CA Will One Day Have Sports Betting For 2 Reasons, DraftKings CEO Says

Written By Matthew Bain on April 10, 2023
2 reasons DraftKings CEO thinks sports betting coming to California, from

Although he doubts California will legalize sports betting in the 2024 election, DraftKings CEO Jason Robins is still optimistic the most populous state in the US — by far — will one day welcome legal online sports betting.

Robins has that positive outlook for two main reasons, he said in a March YouTube interview with Joe Pompliano.

  1. Voter education will continue to grow.
  2. Sports betting momentum is impossible to fend off forever.

Voter education in California

Robins emphasized he believes Prop 27, which would have legalized online sports betting in California, failed so miserably in the 2022 election because of the mountainous amount of money California tribes spent in anti-Prop 27 advertising.

More time to digest the topic of legal sports betting and all its implications, Robins said, means more time for voters to form their own individual opinions.

“Eventually, I think consumers get educated enough,” Robins said. “But certainly the first time it’s on the ballot and it’s being contemplated and people are forming opinions — if someone wants to drop $220 (million), $230 (million), whatever-it-is million dollars in a single state of ad spend, they can certainly poison the well enough to kill it.

“I would think (that will change) because … the voter gets more educated. It’s not just this barrage of ads. They’ve had more time for friends and others to educate them on the topic.”

RELATED: DraftKings CEO Jason Robins Thinks Sports Betting Won’t Be ‘A 2024 Thing’ In CA

California won’t want to be ‘outlier’

Robins said it’s “kind of crazy” Texas looks like it may legalize sports betting before California. He probably wouldn’t have believed you if you told him that four or five years ago.

Along those same lines, Robins just can’t make himself envision a scenario where the freight-train momentum of sports betting doesn’t eventually make its way to California in some form.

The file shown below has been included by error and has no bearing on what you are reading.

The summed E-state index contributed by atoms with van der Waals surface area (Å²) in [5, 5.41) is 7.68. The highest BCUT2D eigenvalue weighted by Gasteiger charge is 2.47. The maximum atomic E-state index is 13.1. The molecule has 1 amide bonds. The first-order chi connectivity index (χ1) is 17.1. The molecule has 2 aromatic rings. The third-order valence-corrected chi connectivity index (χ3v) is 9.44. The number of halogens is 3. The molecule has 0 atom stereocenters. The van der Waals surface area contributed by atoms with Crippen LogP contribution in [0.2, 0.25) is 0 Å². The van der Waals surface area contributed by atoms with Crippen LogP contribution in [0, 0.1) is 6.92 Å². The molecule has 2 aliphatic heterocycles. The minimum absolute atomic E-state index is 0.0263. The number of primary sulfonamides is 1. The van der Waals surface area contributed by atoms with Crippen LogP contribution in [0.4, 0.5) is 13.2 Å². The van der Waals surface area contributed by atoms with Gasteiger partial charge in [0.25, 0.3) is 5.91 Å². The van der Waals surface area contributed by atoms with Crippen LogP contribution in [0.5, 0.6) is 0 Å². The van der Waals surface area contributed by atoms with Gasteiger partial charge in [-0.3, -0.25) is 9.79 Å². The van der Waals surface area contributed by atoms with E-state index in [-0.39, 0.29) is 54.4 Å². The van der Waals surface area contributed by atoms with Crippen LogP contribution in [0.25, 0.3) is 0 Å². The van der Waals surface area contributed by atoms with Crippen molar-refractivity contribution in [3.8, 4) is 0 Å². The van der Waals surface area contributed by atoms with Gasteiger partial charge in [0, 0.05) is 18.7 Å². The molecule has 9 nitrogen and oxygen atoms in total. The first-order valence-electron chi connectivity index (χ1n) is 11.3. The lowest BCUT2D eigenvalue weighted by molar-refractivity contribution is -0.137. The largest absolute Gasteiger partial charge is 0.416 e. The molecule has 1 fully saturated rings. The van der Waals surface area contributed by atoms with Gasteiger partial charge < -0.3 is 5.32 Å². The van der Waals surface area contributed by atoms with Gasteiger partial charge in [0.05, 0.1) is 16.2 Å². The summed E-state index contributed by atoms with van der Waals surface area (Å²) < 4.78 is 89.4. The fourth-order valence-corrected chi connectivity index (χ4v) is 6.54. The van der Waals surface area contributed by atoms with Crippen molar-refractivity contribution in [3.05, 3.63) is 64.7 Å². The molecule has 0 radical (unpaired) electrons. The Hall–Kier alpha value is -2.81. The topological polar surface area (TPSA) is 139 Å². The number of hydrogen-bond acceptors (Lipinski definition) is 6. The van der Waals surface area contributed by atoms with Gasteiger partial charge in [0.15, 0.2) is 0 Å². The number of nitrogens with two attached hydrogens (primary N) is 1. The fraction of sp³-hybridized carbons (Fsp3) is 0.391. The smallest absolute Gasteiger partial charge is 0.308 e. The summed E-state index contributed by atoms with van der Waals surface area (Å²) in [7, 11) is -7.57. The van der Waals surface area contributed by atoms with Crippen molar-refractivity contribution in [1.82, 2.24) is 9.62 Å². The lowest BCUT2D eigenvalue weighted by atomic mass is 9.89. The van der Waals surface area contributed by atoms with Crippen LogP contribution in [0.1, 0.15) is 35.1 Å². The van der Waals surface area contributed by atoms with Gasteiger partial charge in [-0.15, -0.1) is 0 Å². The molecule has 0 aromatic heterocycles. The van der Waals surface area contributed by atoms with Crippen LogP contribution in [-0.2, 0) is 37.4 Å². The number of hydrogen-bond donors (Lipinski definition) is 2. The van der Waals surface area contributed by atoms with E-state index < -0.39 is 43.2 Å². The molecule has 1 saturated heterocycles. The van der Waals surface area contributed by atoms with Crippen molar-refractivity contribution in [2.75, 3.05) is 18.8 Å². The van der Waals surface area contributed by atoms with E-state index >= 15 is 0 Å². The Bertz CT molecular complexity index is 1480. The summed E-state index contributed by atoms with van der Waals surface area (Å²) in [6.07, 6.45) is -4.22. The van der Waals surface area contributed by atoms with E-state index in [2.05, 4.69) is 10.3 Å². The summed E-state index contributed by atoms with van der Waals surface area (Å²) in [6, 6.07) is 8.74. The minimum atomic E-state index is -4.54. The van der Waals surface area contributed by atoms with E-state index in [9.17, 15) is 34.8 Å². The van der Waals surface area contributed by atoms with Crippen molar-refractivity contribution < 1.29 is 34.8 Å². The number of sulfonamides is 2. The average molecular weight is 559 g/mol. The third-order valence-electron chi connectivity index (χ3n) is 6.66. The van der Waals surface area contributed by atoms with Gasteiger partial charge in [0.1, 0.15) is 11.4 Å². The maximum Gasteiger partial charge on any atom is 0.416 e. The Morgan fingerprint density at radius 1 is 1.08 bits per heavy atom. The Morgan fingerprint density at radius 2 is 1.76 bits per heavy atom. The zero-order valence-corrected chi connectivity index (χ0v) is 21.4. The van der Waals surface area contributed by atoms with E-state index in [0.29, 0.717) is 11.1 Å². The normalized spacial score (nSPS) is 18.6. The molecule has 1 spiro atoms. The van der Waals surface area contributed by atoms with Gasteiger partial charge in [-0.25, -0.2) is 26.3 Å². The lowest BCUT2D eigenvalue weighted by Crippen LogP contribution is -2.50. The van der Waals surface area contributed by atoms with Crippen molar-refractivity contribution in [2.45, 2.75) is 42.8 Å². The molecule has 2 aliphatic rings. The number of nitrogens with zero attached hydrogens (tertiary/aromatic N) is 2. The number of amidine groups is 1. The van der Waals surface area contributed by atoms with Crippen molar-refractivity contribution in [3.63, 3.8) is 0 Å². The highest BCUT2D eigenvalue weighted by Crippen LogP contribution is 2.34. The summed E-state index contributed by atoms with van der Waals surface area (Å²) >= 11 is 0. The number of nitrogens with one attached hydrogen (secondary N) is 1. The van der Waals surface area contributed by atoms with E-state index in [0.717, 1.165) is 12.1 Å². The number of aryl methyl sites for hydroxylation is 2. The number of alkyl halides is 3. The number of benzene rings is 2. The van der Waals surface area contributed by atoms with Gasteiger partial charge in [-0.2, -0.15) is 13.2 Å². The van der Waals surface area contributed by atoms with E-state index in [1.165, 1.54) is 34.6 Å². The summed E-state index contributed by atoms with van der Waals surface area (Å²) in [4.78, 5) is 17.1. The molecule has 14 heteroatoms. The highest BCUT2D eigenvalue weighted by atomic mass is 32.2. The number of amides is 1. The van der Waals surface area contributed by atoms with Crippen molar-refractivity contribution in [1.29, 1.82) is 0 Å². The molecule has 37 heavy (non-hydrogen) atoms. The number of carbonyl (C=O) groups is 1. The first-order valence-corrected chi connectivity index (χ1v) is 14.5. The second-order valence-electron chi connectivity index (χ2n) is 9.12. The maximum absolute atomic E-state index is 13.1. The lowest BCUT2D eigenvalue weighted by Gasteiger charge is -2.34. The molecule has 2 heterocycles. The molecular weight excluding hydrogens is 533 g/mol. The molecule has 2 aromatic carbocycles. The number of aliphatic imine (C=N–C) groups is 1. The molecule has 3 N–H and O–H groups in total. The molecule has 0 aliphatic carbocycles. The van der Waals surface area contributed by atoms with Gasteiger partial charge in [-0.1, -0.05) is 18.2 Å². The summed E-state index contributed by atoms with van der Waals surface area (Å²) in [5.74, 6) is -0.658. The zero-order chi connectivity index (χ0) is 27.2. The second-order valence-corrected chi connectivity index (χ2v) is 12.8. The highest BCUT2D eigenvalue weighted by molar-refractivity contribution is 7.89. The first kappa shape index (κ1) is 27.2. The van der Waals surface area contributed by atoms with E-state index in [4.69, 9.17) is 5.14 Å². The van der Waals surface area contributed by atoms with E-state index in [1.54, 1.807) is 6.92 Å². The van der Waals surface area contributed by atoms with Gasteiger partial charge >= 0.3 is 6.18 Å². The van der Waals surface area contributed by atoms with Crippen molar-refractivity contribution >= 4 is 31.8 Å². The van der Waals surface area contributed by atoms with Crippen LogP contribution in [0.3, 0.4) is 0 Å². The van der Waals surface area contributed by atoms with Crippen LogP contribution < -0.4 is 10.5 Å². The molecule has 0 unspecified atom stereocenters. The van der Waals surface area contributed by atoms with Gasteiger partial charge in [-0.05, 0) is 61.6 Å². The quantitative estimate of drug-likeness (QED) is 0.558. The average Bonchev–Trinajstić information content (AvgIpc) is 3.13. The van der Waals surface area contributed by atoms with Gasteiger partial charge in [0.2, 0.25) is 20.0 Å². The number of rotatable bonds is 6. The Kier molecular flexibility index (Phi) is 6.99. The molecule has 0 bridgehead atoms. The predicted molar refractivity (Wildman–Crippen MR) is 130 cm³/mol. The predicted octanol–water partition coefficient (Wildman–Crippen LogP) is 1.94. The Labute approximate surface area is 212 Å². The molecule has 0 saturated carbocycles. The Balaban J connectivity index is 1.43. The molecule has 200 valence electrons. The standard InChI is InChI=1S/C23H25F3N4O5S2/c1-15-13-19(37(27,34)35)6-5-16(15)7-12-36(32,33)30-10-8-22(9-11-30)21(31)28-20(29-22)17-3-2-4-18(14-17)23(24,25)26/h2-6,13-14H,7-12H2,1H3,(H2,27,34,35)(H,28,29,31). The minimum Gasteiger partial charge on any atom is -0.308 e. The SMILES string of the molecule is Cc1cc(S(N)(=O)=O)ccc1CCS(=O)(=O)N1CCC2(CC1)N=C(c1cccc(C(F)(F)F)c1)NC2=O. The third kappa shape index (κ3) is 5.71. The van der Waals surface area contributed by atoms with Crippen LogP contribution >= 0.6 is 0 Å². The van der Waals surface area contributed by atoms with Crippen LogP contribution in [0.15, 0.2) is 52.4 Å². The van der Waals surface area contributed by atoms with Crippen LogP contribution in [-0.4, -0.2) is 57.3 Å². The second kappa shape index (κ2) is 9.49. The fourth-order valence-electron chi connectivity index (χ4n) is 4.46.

“It’s hard to imagine as this keeps going that California is going to be the only state or one of the only handful of states that doesn’t have online sports betting or doesn’t have any of the major brands,” Robins told Pompliano. “So, to me it almost feels like hard to imagine that that could exist. So with no other justification than that, I believe that as time goes on there will be a path.”

Robins went on to say that, eventually, when enough states offer legal sports betting, it may simply feel odd to a California voter to continue rejecting it.

I think more and more states start — everybody’s like, ‘Wait a minute, we’re the only ones not doing this anymore?’ — so it starts to become more that way,” Robins said. “Over time, it feels more like you’re the outlier voting ‘no’ than voting ‘yes.’”

Tribes have the power moving forward

No matter what Robins says, California tribes proved they have the leverage in the 2022 election.

In the months since the November election, tribal leaders have been resolute. They say if California ever does offer sports betting, it will do so on tribal terms. One of those terms, some leaders have said, is that US sportsbooks could only enter the California market as technology providers for the tribes — not public-facing brands.

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Matthew Bain

Matthew Bain is currently the Content Manager at Catena Media’s national online lottery site, PlayiLottery. He used to be the News Content Manager at Catena Media, overseeing news content for the network’s highest-priority regional sites. The sheer size of California's potential gambling market made PlayCA one of his focuses. Prior to joining Catena Media in 2022, Matthew won 10 statewide and national journalism awards during six years as a reporter and editor for the USA TODAY Network. Matthew's work primarily appeared in the Des Moines Register, but he was also featured in the Detroit Free Press, Indianapolis Star, Arizona Republic, Milwaukee Journal Sentinel, and USA TODAY. Throughout his career, Matthew's bylines have also appeared in the Atlanta Journal-Constitution, Seattle Times, and Orange County Register.

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